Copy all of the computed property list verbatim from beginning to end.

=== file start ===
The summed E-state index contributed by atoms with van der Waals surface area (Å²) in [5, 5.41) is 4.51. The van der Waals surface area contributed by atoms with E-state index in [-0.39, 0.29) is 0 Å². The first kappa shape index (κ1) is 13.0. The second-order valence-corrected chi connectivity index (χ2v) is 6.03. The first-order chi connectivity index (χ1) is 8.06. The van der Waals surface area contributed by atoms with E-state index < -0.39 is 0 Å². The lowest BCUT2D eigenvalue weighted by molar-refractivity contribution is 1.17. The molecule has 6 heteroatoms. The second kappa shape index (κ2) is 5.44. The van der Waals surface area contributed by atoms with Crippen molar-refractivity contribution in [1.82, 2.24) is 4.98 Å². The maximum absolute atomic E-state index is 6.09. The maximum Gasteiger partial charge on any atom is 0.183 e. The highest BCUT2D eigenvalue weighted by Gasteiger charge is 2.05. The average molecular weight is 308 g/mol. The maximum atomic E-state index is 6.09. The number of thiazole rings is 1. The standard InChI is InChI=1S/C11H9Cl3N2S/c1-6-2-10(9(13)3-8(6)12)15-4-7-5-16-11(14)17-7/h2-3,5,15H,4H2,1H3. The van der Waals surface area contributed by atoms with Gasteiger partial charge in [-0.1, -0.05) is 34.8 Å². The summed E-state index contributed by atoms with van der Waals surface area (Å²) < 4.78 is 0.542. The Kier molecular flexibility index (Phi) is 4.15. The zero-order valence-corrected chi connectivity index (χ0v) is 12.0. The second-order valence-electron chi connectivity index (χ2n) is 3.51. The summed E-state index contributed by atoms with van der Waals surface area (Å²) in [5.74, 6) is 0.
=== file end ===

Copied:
The summed E-state index contributed by atoms with van der Waals surface area (Å²) in [5, 5.41) is 4.51. The van der Waals surface area contributed by atoms with E-state index in [-0.39, 0.29) is 0 Å². The first kappa shape index (κ1) is 13.0. The second-order valence-corrected chi connectivity index (χ2v) is 6.03. The first-order chi connectivity index (χ1) is 8.06. The van der Waals surface area contributed by atoms with E-state index < -0.39 is 0 Å². The lowest BCUT2D eigenvalue weighted by molar-refractivity contribution is 1.17. The molecule has 6 heteroatoms. The second kappa shape index (κ2) is 5.44. The van der Waals surface area contributed by atoms with Crippen molar-refractivity contribution in [1.82, 2.24) is 4.98 Å². The maximum absolute atomic E-state index is 6.09. The maximum Gasteiger partial charge on any atom is 0.183 e. The highest BCUT2D eigenvalue weighted by Gasteiger charge is 2.05. The average molecular weight is 308 g/mol. The maximum atomic E-state index is 6.09. The number of thiazole rings is 1. The standard InChI is InChI=1S/C11H9Cl3N2S/c1-6-2-10(9(13)3-8(6)12)15-4-7-5-16-11(14)17-7/h2-3,5,15H,4H2,1H3. The van der Waals surface area contributed by atoms with Gasteiger partial charge in [-0.1, -0.05) is 34.8 Å². The summed E-state index contributed by atoms with van der Waals surface area (Å²) < 4.78 is 0.542. The Kier molecular flexibility index (Phi) is 4.15. The zero-order valence-corrected chi connectivity index (χ0v) is 12.0. The second-order valence-electron chi connectivity index (χ2n) is 3.51. The summed E-state index contributed by atoms with van der Waals surface area (Å²) in [5.74, 6) is 0.